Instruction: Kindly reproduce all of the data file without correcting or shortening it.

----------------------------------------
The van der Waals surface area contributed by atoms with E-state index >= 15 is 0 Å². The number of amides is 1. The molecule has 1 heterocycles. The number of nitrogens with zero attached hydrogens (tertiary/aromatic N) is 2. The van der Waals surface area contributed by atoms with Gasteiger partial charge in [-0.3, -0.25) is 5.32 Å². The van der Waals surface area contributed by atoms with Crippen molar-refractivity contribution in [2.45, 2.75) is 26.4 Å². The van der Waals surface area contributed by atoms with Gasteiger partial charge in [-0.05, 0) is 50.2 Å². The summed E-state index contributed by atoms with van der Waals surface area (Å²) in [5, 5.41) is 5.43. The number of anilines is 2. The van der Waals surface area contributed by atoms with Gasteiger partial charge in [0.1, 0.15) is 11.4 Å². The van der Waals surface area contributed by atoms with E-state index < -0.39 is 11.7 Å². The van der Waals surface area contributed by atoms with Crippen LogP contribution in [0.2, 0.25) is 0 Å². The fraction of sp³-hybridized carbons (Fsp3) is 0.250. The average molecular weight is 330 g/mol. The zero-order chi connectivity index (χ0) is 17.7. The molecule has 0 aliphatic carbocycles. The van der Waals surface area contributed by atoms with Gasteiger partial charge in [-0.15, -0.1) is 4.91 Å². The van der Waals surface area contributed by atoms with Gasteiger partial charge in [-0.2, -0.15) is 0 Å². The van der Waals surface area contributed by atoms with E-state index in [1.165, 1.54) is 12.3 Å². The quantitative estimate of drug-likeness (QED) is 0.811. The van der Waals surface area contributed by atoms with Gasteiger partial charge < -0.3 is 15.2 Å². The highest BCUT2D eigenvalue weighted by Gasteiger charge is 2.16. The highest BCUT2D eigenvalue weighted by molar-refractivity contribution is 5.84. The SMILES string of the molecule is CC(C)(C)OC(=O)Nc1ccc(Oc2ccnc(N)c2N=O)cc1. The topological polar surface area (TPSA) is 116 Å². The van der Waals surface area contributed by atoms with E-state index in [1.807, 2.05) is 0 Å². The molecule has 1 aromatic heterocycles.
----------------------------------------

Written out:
The van der Waals surface area contributed by atoms with E-state index >= 15 is 0 Å². The number of amides is 1. The molecule has 1 heterocycles. The number of nitrogens with zero attached hydrogens (tertiary/aromatic N) is 2. The van der Waals surface area contributed by atoms with Gasteiger partial charge in [-0.3, -0.25) is 5.32 Å². The van der Waals surface area contributed by atoms with Crippen molar-refractivity contribution in [2.45, 2.75) is 26.4 Å². The van der Waals surface area contributed by atoms with Gasteiger partial charge in [-0.05, 0) is 50.2 Å². The summed E-state index contributed by atoms with van der Waals surface area (Å²) in [5, 5.41) is 5.43. The number of anilines is 2. The van der Waals surface area contributed by atoms with Gasteiger partial charge in [0.1, 0.15) is 11.4 Å². The van der Waals surface area contributed by atoms with E-state index < -0.39 is 11.7 Å². The van der Waals surface area contributed by atoms with Crippen LogP contribution in [0.2, 0.25) is 0 Å². The fraction of sp³-hybridized carbons (Fsp3) is 0.250. The average molecular weight is 330 g/mol. The zero-order chi connectivity index (χ0) is 17.7. The molecule has 0 aliphatic carbocycles. The van der Waals surface area contributed by atoms with Gasteiger partial charge in [-0.15, -0.1) is 4.91 Å². The van der Waals surface area contributed by atoms with Gasteiger partial charge in [-0.2, -0.15) is 0 Å². The van der Waals surface area contributed by atoms with E-state index in [1.165, 1.54) is 12.3 Å². The quantitative estimate of drug-likeness (QED) is 0.811. The van der Waals surface area contributed by atoms with Gasteiger partial charge < -0.3 is 15.2 Å². The highest BCUT2D eigenvalue weighted by Gasteiger charge is 2.16. The highest BCUT2D eigenvalue weighted by molar-refractivity contribution is 5.84. The SMILES string of the molecule is CC(C)(C)OC(=O)Nc1ccc(Oc2ccnc(N)c2N=O)cc1. The topological polar surface area (TPSA) is 116 Å². The van der Waals surface area contributed by atoms with E-state index in [1.807, 2.05) is 0 Å². The molecule has 1 aromatic heterocycles.